Oh What a Bad Blogger?

I’m being a bad blogger again.  I missed last week and, the way things are going, I’m going to miss this week as well, and, in seven days’ time, I’m going on holiday to Tenerife for a week.  So, here goes.  I’m exhausted, having just cleared out the garage today, and, as I’m typing, my cat is standing on my lap, pummeling it.  And the television is on; one and only husband has to watch The News.

So, have I been posting loads of book reviews on my other blog, Dear Reader?  No, I need to write about three reviews, one for Instant Apostle (which I will do tomorrow, honestly) and a couple for books I read a few weeks ago (whoops!)

Afternoon Tea at The Belmont Hotel, Leicester
Afternoon Tea at The Belmont Hotel, Leicester

Yesterday, I went to Leicester, to see some friends from school, many of whom I hadn’t seen for a very long time.  It was absolutely amazing to see them.  We picked up as if the intervening years hadn’t happened.  Who would have thought us lot of tearaways,  our school uniform skirts bunched up under our school belts and school hats folded into four, rim cut off and mutilated in every conceivable way, would be eating anything so ladylike as afternoon tea?  But we did, and it was very nice.  Afterwards, having put flowers on my parents’ grave, I wandered into town and took a look at the Clock Tower, and Leicester Market.  Years ago (not telling you how many), I sourced the material for my wedding dress in Leicester Market, from a stall called ‘Geoff the Pirate’.  £10, it cost.

Clock Tower, Leicester
Clock Tower, Leicester

I have been doing some writing over the last couple of weeks.  I even managed to write on the train up to Leicester and back.  I’m getting good at writing on trains.  I  don’t seem to be distracted by endless announcements, although other people’s conversations are more difficult to cut out.  I’ve been plodding away at The Novel.  Editing is such hard work.  Getting anything down, as per the Nano philosophy, is the easy bit.  Putting it right – no reps, punctuation correct, using the right phrase, the one that says just what you want it to, making sure you involve all the senses – all this is much harder… but, just when you think you’re there,  you think of an alternative – and much better –  way of writing the scene.  Next day, when you look at the alternative scene again, you see how that could be improved by editing… and so on.

The problem is I don’t seem to be able to see the minutiae until I start  what is really proofreading; this is all upside down, I know.  I should be getting the big picture right and then cross ts and dot is.  I’m sure that a proper writer would be able envisage his/her story much better and save himself/herself time.  Next time, I will do it differently.  (Says she.)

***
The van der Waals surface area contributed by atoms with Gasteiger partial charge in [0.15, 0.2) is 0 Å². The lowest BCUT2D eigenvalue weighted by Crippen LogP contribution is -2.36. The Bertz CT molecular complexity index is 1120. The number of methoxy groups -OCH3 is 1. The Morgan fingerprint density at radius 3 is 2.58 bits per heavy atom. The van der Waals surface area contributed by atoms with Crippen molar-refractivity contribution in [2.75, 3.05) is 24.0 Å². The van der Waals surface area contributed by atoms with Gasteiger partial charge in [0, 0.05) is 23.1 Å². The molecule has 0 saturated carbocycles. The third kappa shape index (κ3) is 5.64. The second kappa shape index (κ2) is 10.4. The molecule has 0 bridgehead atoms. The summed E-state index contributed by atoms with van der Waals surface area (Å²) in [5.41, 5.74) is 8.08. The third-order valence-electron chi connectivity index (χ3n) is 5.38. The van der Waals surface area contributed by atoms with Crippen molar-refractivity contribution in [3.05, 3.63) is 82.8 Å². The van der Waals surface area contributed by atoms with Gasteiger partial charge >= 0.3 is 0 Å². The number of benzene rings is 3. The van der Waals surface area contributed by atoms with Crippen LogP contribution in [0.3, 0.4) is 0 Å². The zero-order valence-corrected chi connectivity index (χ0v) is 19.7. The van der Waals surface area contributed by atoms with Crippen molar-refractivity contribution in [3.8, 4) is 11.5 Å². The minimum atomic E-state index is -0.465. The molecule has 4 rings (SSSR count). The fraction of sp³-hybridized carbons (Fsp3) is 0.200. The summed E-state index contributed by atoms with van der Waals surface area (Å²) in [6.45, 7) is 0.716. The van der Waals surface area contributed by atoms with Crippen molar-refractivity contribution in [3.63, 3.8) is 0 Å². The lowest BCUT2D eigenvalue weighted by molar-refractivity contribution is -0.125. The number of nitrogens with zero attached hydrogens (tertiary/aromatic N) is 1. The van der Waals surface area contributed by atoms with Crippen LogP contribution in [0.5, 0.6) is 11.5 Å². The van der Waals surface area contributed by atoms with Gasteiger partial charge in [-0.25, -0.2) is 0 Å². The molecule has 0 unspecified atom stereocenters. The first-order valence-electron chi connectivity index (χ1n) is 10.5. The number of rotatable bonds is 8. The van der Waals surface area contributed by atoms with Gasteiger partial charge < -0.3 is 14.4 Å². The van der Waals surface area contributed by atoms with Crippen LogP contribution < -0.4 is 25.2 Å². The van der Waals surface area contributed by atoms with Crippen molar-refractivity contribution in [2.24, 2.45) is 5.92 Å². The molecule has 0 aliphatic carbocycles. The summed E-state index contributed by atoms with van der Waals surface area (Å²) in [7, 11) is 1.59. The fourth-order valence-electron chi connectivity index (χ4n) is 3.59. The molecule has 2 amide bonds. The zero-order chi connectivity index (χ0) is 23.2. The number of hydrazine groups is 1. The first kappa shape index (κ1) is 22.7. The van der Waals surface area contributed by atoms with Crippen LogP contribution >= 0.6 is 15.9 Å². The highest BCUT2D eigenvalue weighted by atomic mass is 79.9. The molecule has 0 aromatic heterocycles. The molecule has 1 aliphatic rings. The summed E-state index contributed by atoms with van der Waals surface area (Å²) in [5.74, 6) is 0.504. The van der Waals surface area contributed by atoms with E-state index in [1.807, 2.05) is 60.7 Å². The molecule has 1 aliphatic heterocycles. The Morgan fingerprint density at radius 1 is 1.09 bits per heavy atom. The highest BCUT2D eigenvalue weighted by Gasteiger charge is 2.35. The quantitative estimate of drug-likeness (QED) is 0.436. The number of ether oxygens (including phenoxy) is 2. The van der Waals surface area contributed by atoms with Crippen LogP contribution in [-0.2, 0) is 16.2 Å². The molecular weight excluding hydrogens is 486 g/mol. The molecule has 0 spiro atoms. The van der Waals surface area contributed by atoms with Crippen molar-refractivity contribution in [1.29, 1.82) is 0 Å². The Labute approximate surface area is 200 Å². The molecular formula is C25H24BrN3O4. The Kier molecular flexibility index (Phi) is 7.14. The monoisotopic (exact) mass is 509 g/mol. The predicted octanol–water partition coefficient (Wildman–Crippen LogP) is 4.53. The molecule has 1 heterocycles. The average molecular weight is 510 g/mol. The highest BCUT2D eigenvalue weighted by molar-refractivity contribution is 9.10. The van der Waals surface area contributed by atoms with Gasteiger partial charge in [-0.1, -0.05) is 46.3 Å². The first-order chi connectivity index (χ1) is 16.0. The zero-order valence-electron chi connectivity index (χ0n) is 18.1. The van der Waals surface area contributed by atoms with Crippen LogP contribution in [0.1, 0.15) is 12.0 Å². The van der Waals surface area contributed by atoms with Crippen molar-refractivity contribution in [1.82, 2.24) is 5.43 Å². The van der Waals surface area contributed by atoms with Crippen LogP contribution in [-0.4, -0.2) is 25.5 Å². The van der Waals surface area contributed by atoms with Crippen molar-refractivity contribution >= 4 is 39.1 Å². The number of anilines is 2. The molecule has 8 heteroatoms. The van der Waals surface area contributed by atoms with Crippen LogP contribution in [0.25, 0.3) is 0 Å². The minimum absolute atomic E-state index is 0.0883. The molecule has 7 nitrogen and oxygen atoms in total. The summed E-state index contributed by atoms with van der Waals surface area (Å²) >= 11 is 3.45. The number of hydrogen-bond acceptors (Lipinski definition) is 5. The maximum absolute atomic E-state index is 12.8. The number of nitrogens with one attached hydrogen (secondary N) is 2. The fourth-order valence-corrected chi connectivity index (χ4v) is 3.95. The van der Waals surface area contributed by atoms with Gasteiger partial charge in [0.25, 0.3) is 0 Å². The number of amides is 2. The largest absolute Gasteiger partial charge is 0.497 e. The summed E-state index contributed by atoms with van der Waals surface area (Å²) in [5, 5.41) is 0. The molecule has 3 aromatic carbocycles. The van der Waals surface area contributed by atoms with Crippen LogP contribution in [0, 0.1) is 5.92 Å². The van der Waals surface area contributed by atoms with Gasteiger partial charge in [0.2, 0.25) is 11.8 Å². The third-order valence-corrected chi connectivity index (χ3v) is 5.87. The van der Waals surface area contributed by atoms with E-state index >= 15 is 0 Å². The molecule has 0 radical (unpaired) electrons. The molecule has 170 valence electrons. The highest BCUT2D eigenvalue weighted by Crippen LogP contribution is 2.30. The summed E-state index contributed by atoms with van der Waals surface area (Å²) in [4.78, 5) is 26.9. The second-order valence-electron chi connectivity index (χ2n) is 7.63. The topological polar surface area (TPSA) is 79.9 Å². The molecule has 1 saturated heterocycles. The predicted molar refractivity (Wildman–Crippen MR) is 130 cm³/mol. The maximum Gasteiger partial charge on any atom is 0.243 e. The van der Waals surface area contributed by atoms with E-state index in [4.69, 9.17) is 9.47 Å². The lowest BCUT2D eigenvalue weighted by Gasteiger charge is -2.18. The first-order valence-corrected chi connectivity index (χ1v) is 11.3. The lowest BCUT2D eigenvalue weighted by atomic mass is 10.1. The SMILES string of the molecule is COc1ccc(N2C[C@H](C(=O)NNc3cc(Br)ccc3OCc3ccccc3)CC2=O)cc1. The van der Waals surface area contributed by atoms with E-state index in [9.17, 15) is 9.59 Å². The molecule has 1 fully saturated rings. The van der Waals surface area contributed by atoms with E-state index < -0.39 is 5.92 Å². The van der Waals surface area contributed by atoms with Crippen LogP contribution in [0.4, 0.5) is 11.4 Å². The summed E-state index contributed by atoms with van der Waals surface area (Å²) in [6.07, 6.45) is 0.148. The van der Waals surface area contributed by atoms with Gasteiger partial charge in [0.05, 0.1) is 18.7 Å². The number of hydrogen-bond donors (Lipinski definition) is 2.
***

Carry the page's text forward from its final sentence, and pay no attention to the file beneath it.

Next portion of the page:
Now, I’m logging off.  I’m exhausted.

Advertisements

Holding That Thought (Thoughts)

I’m writing this as Florida is being ravaged by Hurricane Irma.  It’s hovering outside Naples, a  beautiful seaside resort, with a wide and sandy beach, lined with old fashioned clinker-built houses, with raised verandas, seemingly straight out of ‘To Kill A Mockingbird’ (although I know TKAM is set in Alabama).  I visited Naples in 2008.  I (and my neighbours opposite, who have a holiday home there) are waiting for it to reach Sarasota, where I stayed with in 2008, with our wonderful friends, A and S, who are (thank God) safe and in north London.  I remember sitting outside with them, in late October, at a cafe in Sarasota, drinking gallons and gallons of black coffee from a metal jug.  The atmosphere was so relaxed and peaceful.

 

Galveston, Texas
Galveston, where the buildings are on stilts, to protect against hurricanes and tsunamis.

I feel as if I’ve been through this emotional process all before, a few weeks ago, when Hurricane Neville swept through Texas.   In 2011, we stayed in Houston with our friends B and C and we heard all about their daughter, J, who was, at that time, at college in Louisana.  Sadly, C has since passed away, and J has returned home.  A fortnight ago I was following J’s Facebook feed, as she described how the water swept up their road in Houston, up the sidewalk, creeping up the garden… but never inside the

San Antonio, Texas
San Antonio, Texas, which was too far west to be damaged by Hurricane Neville.

house.  I noted the many prayers – as this is Bible Belt – and the urgent calls for anyone who has a boat to come and help.  Is it coincidence that the film ‘Dunkirk’ has just been released?    Amazingly J found time to respond to our many (well-meant but probably irksome) emails, assuring us that THIS IS TEXAS.  WE LOOK AFTER OUR OWN.  And then she went on to tell us about some football star who had raised several million dollars in hours.  Hold those thoughts.